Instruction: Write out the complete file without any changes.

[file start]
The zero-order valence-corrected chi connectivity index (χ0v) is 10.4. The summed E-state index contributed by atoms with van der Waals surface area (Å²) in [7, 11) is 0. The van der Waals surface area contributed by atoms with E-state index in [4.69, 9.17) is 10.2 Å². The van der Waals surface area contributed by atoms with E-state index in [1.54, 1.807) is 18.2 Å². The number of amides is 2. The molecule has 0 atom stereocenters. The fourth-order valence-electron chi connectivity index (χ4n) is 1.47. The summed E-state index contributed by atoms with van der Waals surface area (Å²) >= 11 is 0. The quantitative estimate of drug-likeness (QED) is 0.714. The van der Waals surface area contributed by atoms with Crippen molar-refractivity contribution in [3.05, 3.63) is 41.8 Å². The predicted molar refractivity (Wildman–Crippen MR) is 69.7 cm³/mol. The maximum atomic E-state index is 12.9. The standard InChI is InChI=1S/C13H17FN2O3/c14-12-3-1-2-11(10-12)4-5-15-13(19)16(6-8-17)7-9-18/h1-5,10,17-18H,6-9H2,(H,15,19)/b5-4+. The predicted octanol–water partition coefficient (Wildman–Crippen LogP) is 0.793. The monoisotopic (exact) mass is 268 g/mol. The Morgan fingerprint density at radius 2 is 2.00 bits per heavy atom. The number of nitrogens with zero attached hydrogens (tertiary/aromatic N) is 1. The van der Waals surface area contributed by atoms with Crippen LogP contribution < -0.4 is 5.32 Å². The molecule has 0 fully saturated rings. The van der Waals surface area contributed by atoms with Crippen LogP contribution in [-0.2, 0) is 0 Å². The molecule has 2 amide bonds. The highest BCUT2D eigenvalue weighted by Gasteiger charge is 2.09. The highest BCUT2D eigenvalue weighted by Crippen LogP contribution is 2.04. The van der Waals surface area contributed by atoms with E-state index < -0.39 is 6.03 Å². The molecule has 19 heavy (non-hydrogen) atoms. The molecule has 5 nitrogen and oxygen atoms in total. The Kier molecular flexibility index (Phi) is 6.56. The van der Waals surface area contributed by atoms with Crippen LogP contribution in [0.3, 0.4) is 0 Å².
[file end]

The zero-order valence-corrected chi connectivity index (χ0v) is 10.4. The summed E-state index contributed by atoms with van der Waals surface area (Å²) in [7, 11) is 0. The van der Waals surface area contributed by atoms with E-state index in [4.69, 9.17) is 10.2 Å². The van der Waals surface area contributed by atoms with E-state index in [1.54, 1.807) is 18.2 Å². The number of amides is 2. The molecule has 0 atom stereocenters. The fourth-order valence-electron chi connectivity index (χ4n) is 1.47. The summed E-state index contributed by atoms with van der Waals surface area (Å²) >= 11 is 0. The quantitative estimate of drug-likeness (QED) is 0.714. The van der Waals surface area contributed by atoms with Crippen molar-refractivity contribution in [3.05, 3.63) is 41.8 Å². The predicted molar refractivity (Wildman–Crippen MR) is 69.7 cm³/mol. The maximum atomic E-state index is 12.9. The standard InChI is InChI=1S/C13H17FN2O3/c14-12-3-1-2-11(10-12)4-5-15-13(19)16(6-8-17)7-9-18/h1-5,10,17-18H,6-9H2,(H,15,19)/b5-4+. The predicted octanol–water partition coefficient (Wildman–Crippen LogP) is 0.793. The monoisotopic (exact) mass is 268 g/mol. The Morgan fingerprint density at radius 2 is 2.00 bits per heavy atom. The number of nitrogens with zero attached hydrogens (tertiary/aromatic N) is 1. The van der Waals surface area contributed by atoms with Crippen LogP contribution < -0.4 is 5.32 Å². The molecule has 0 fully saturated rings. The van der Waals surface area contributed by atoms with Crippen LogP contribution in [-0.2, 0) is 0 Å². The molecule has 2 amide bonds. The highest BCUT2D eigenvalue weighted by Gasteiger charge is 2.09. The highest BCUT2D eigenvalue weighted by Crippen LogP contribution is 2.04. The van der Waals surface area contributed by atoms with E-state index < -0.39 is 6.03 Å². The molecule has 19 heavy (non-hydrogen) atoms. The molecule has 5 nitrogen and oxygen atoms in total. The Kier molecular flexibility index (Phi) is 6.56. The van der Waals surface area contributed by atoms with Crippen LogP contribution in [0.3, 0.4) is 0 Å².